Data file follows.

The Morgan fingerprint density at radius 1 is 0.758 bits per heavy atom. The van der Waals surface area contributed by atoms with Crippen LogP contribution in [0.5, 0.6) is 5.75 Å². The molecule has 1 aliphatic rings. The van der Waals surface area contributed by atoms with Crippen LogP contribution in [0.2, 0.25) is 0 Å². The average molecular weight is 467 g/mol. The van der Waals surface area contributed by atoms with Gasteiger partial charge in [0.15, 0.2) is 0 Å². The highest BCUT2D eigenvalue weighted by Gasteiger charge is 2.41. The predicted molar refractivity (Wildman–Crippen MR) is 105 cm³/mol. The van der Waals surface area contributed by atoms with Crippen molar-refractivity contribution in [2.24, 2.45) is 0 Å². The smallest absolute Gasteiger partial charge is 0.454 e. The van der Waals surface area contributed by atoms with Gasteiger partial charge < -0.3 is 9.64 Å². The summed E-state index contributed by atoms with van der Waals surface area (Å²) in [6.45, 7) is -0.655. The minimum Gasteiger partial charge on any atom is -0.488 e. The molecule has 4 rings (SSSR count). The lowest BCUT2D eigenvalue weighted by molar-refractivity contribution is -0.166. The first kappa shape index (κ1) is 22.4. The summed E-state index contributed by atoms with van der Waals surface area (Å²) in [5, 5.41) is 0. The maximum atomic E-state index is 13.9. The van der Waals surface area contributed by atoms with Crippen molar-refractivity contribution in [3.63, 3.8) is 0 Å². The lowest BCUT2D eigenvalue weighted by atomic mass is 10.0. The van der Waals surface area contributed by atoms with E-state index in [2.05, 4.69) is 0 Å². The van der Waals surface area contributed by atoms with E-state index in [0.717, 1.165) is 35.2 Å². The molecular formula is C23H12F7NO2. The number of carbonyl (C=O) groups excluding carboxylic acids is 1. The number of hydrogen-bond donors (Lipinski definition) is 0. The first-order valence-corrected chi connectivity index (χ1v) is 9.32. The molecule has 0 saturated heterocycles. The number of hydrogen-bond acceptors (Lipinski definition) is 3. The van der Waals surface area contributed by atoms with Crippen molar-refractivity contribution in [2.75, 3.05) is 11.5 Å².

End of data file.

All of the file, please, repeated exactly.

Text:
The Morgan fingerprint density at radius 1 is 0.758 bits per heavy atom. The van der Waals surface area contributed by atoms with Crippen LogP contribution in [0.5, 0.6) is 5.75 Å². The molecule has 1 aliphatic rings. The van der Waals surface area contributed by atoms with Crippen LogP contribution in [0.2, 0.25) is 0 Å². The average molecular weight is 467 g/mol. The van der Waals surface area contributed by atoms with Gasteiger partial charge in [0.15, 0.2) is 0 Å². The highest BCUT2D eigenvalue weighted by Gasteiger charge is 2.41. The predicted molar refractivity (Wildman–Crippen MR) is 105 cm³/mol. The van der Waals surface area contributed by atoms with Crippen molar-refractivity contribution in [2.24, 2.45) is 0 Å². The smallest absolute Gasteiger partial charge is 0.454 e. The van der Waals surface area contributed by atoms with Gasteiger partial charge < -0.3 is 9.64 Å². The summed E-state index contributed by atoms with van der Waals surface area (Å²) in [6.45, 7) is -0.655. The minimum Gasteiger partial charge on any atom is -0.488 e. The molecule has 4 rings (SSSR count). The lowest BCUT2D eigenvalue weighted by molar-refractivity contribution is -0.166. The first kappa shape index (κ1) is 22.4. The summed E-state index contributed by atoms with van der Waals surface area (Å²) in [5, 5.41) is 0. The maximum atomic E-state index is 13.9. The van der Waals surface area contributed by atoms with Crippen molar-refractivity contribution in [3.63, 3.8) is 0 Å². The lowest BCUT2D eigenvalue weighted by atomic mass is 10.0. The van der Waals surface area contributed by atoms with E-state index in [2.05, 4.69) is 0 Å². The van der Waals surface area contributed by atoms with E-state index in [0.717, 1.165) is 35.2 Å². The molecular formula is C23H12F7NO2. The number of carbonyl (C=O) groups excluding carboxylic acids is 1. The number of hydrogen-bond donors (Lipinski definition) is 0. The first-order valence-corrected chi connectivity index (χ1v) is 9.32. The molecule has 0 saturated heterocycles. The number of hydrogen-bond acceptors (Lipinski definition) is 3. The van der Waals surface area contributed by atoms with Crippen molar-refractivity contribution in [2.75, 3.05) is 11.5 Å².